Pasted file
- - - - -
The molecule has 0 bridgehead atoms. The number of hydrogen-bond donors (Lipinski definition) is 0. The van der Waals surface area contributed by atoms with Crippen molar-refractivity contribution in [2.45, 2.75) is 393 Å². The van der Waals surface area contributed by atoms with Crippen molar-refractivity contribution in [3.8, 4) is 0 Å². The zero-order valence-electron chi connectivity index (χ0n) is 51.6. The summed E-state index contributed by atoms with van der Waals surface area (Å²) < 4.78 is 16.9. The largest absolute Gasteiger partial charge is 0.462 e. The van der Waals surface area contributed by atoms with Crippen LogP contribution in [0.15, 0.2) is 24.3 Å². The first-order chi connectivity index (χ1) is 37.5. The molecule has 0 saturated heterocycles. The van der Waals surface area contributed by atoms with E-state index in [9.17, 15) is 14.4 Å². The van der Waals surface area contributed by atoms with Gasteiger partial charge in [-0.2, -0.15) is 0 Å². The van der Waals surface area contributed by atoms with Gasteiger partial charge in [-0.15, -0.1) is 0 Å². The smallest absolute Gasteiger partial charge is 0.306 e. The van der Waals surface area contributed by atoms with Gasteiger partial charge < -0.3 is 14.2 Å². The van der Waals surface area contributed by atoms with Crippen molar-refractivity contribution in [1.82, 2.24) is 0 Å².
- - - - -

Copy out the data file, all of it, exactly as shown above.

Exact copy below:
The molecule has 0 bridgehead atoms. The number of hydrogen-bond donors (Lipinski definition) is 0. The van der Waals surface area contributed by atoms with Crippen molar-refractivity contribution in [2.45, 2.75) is 393 Å². The van der Waals surface area contributed by atoms with Crippen molar-refractivity contribution in [3.8, 4) is 0 Å². The zero-order valence-electron chi connectivity index (χ0n) is 51.6. The summed E-state index contributed by atoms with van der Waals surface area (Å²) < 4.78 is 16.9. The largest absolute Gasteiger partial charge is 0.462 e. The van der Waals surface area contributed by atoms with Crippen LogP contribution in [0.15, 0.2) is 24.3 Å². The first-order chi connectivity index (χ1) is 37.5. The molecule has 0 saturated heterocycles. The van der Waals surface area contributed by atoms with E-state index in [9.17, 15) is 14.4 Å². The van der Waals surface area contributed by atoms with Gasteiger partial charge in [-0.2, -0.15) is 0 Å². The van der Waals surface area contributed by atoms with Gasteiger partial charge in [-0.15, -0.1) is 0 Å². The smallest absolute Gasteiger partial charge is 0.306 e. The van der Waals surface area contributed by atoms with Gasteiger partial charge < -0.3 is 14.2 Å². The van der Waals surface area contributed by atoms with Crippen molar-refractivity contribution in [1.82, 2.24) is 0 Å².